Wednesday, October 21, 2009

Spiritual journey: the stages of spiritual growth

"...[T]he purgative stage or way includes the initial phases of the spiritual life, including coming to conversion, turning away from sin, bringing one's life into conformity with the moral law, initiating the habit of prayer and the practices of piety, and maintaining a relatively stable life in the Church. (The first three mansions of Teresa [of Avila] deal with issues connected with the purgative stage.)

The illuminative stage is one of continuing growth. It is characterized by deeper prayer, growth in the virtues, deepening love of neighbor, greater moral stability, more complete surrender to the lordship of Christ, greater detachment from all that is not God, and increasing desire for full union. It is accompanied by various kinds of trials and purifications and sometimes be great consolations and blessings, including what are commonly referred to as 'mystical phenomena.' (Teresa's fourth, fifth, and sixth mansions deal with issues connected with this stage.)

The unitive stage is one of deep, habitual union with God, characterized by deep joy, profound humility, freedom from fears of suffering or trials, great desire to serve God, and apostolic fruitfulness. The experience of the presence of God is almost continual; great insight into the things of God is experienced; and while not without suffering, suffering now becomes primarily the grace of sharing in the redeeming suffering of Christ rather than the suffering of purification. This deep, habitual union is variously described as a 'spiritual marriage' or 'transforming union.' (Teresa describes the unitive stage in the seventh mansion.)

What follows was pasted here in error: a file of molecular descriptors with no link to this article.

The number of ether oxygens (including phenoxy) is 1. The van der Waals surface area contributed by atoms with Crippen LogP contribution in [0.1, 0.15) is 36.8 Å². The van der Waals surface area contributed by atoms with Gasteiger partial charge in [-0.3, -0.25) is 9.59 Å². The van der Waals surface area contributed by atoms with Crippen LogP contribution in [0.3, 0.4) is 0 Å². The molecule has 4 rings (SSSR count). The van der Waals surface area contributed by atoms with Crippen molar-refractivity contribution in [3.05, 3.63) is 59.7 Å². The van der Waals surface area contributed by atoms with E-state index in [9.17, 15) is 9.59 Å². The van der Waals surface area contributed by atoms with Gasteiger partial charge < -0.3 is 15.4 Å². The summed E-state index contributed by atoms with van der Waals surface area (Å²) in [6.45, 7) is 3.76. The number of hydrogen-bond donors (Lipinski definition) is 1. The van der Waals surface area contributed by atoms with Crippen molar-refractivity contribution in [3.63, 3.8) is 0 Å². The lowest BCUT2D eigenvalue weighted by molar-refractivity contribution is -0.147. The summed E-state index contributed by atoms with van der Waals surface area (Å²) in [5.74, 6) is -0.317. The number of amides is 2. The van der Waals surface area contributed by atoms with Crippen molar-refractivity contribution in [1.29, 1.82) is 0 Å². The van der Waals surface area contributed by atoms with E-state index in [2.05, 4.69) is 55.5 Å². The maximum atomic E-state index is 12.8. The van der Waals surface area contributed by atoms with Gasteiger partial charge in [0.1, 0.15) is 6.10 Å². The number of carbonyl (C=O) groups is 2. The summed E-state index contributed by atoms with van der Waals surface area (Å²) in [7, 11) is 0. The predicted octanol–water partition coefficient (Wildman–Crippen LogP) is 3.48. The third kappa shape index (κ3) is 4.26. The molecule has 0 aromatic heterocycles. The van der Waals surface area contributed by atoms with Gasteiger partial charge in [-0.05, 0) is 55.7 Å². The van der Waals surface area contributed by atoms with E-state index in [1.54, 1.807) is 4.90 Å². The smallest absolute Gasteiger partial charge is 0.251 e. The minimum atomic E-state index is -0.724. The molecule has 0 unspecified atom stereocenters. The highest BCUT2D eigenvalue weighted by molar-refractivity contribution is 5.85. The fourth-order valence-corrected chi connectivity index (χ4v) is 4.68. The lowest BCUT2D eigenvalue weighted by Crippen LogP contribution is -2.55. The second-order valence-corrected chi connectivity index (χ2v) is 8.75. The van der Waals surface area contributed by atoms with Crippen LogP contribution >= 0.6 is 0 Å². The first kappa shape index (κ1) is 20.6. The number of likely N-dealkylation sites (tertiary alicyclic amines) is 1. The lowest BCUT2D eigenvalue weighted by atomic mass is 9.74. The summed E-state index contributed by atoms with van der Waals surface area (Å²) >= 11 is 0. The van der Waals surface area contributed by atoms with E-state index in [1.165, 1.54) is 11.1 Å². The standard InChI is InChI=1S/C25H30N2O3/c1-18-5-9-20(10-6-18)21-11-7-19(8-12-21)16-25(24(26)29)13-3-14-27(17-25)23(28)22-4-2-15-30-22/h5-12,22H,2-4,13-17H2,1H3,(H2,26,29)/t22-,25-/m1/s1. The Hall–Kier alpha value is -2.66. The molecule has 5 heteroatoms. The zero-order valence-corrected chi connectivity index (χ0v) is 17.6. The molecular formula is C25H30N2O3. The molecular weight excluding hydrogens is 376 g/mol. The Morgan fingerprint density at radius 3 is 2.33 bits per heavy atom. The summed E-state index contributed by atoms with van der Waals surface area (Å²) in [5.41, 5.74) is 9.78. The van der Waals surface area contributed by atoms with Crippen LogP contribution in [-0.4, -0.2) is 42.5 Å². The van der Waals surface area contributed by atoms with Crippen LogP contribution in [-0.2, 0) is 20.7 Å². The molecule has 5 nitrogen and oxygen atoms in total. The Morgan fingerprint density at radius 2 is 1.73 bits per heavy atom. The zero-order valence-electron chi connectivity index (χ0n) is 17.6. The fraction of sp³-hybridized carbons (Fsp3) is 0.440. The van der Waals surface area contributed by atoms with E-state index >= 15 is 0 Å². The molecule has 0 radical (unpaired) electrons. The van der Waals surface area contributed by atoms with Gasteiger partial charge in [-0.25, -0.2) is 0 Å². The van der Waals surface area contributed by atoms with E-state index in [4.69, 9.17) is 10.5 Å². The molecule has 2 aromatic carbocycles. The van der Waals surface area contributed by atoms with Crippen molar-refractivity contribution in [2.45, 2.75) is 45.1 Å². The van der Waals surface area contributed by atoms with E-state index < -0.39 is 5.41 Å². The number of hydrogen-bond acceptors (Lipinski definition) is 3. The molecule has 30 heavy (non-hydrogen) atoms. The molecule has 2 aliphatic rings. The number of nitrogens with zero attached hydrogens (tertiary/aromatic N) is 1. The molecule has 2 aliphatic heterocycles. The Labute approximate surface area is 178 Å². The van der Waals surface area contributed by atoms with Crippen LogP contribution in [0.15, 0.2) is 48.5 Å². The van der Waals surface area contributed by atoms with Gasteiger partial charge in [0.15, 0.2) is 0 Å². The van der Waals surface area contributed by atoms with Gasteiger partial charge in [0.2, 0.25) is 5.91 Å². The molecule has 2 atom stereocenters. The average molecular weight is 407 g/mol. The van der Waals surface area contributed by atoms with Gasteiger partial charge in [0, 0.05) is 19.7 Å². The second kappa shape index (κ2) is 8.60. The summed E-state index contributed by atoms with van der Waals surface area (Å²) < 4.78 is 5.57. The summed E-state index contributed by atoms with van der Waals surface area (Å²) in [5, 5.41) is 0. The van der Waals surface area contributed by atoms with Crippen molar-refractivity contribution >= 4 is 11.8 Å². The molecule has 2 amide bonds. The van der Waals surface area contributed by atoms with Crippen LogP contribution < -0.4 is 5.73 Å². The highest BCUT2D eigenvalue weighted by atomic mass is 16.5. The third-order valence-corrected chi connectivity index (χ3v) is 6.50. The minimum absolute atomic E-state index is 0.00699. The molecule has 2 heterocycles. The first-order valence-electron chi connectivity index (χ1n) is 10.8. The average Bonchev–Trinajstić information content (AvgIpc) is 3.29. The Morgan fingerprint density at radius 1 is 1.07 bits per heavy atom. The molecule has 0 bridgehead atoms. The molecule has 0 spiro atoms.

This three-stage division is a useful way of broadly characterizing the different aspects of the spiritual journey...

...[I]t's important to bear in mind that in practice no one's life perfectly matches any of the stages described... [D]ifferent aspects of these stages can be present in one's life simultaneously, although the direction of our lives, if we are making progress, should increasingly mirror the characteristics the saints point out as indicators of spiritual progress. As Catherine [of Siena] puts it, 'These are three stages for which many have the capacity, and all three can be present in one and the same person.'"

-- The Fulfillment of All Desire by Ralph Martin

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